The study was meant to be the first in a series looking at the economic benefits of neonicotinoids, which have been linked to alarming declines in pollinator populations, though so far it is the only one in this series that the EPA has issued.
“EPA added an additional and unnecessary burden [to farmers] by publishing a portion of an incomplete risk assessment,” Johansson wrote. “USDA staff had specifically requested EPA to complete the full risk assessment.”
Conflicts between USDA and EPA over pesticides are far from unprecedented, according to James Aidala, the EPA's top chemical regulator during the Clinton administration. He said the relationship between the two agencies typically waxes and wanes over the years as the agencies' priorities align or diverge.
This latest spat, however, “belies a little more intensity than in some past phases,” Aidala, now a senior government affairs consultant with the firm Bergeson & Campbell, told Bloomberg BNA.
The letters from USDA officials not only touch on economic issues—typically the USDA's specialty area—but also contain detailed critiques of scientific methodology, generally thought to be EPA's area of expertise, Aidala said.
“The level of intensity is surprising,” he said. “It's more than just, ‘Hey, we have a problem with you.' ”
The USDA did not make Kunickis available for an interview.
The agriculture industry also expressed concern about the USDA's voice in the pesticide regulation process.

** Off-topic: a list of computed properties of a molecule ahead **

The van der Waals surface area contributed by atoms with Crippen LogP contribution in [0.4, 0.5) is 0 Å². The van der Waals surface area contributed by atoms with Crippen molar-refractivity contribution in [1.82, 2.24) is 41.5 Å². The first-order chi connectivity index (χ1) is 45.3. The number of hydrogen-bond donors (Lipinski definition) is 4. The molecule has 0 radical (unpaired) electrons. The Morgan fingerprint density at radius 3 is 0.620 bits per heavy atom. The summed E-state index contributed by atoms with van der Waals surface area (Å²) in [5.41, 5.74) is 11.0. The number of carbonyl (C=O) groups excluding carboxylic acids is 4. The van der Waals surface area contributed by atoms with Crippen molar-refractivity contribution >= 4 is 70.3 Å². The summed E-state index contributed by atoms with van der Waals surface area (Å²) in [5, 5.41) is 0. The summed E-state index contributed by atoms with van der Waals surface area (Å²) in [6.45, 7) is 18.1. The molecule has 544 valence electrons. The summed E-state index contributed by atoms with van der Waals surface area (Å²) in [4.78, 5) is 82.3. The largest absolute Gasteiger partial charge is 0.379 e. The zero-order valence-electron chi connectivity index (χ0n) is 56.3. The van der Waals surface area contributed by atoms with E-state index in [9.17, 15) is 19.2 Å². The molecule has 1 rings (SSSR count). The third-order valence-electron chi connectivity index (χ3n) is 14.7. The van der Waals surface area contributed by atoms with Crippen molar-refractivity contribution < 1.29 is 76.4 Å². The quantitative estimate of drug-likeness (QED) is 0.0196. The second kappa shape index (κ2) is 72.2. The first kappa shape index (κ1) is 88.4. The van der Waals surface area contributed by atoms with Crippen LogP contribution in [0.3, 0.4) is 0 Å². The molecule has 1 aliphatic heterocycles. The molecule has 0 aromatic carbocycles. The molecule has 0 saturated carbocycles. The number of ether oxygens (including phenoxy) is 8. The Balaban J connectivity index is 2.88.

“We hear that USDA is routinely ignored,” Beau Greenwood, executive vice president of government relations at the pesticide industry group CropLife America, said at a Feb. 1 conference in Washington.
The EPA's soybean seed study was one of several points of contention raised in a Jan. 22 letter from more than three dozen agriculture groups to the House Agriculture Committee in advance of its upcoming hearing with McCarthy. According to the letter, EPA made its soybean decision and, “USDA was not consulted and issued a strong response that contradicted EPA's conclusions.”
Dudley Hoskins, public policy counsel with the National Association of State Departments of Agriculture, said he thinks recent judicial actions against the EPA may be what is spurring the conflicts.
Over the past year, federal courts have rebuked the EPA in a handful of pesticide lawsuits filed against the agency by environmental activist groups .
Hoskins said some of the actions taken by the EPA that raised the most objections from the agriculture industry were instances in which the EPA's hand was forced by a court order.
“That's definitely a concerning point,” he told Bloomberg BNA. “Nothing against the judicial branch, but individuals who serve as judges across federal circuits, they don't have the same skill set or expertise that [EPA] has.”
Hoskins added, “Courts are just not the right vehicle to develop and implement policy that is very refined and technical.”
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A copy of the Jan. 22 letter from agriculture industry groups to the House Agriculture Committee is available at http://src.bna.com/cvk.